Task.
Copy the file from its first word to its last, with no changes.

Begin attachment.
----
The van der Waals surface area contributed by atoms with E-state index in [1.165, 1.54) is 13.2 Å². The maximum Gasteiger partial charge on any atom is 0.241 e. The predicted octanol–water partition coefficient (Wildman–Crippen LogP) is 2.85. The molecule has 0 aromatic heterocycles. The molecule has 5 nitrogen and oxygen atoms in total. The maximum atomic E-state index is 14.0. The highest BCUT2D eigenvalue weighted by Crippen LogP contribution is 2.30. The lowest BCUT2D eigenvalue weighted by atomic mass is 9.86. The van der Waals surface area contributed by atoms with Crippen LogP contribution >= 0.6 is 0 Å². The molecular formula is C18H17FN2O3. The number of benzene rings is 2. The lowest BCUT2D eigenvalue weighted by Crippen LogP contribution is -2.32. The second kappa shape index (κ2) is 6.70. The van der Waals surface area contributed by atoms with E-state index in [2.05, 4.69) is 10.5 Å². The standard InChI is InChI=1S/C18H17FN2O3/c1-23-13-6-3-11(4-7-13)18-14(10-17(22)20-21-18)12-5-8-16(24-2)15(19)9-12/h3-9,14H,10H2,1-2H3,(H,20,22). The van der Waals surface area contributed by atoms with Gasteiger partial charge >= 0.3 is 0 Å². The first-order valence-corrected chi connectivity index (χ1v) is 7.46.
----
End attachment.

The van der Waals surface area contributed by atoms with E-state index in [1.165, 1.54) is 13.2 Å². The maximum Gasteiger partial charge on any atom is 0.241 e. The predicted octanol–water partition coefficient (Wildman–Crippen LogP) is 2.85. The molecule has 0 aromatic heterocycles. The molecule has 5 nitrogen and oxygen atoms in total. The maximum atomic E-state index is 14.0. The highest BCUT2D eigenvalue weighted by Crippen LogP contribution is 2.30. The lowest BCUT2D eigenvalue weighted by atomic mass is 9.86. The van der Waals surface area contributed by atoms with Crippen LogP contribution >= 0.6 is 0 Å². The molecular formula is C18H17FN2O3. The number of benzene rings is 2. The lowest BCUT2D eigenvalue weighted by Crippen LogP contribution is -2.32. The second kappa shape index (κ2) is 6.70. The van der Waals surface area contributed by atoms with E-state index in [2.05, 4.69) is 10.5 Å². The standard InChI is InChI=1S/C18H17FN2O3/c1-23-13-6-3-11(4-7-13)18-14(10-17(22)20-21-18)12-5-8-16(24-2)15(19)9-12/h3-9,14H,10H2,1-2H3,(H,20,22). The van der Waals surface area contributed by atoms with Gasteiger partial charge >= 0.3 is 0 Å². The first-order valence-corrected chi connectivity index (χ1v) is 7.46.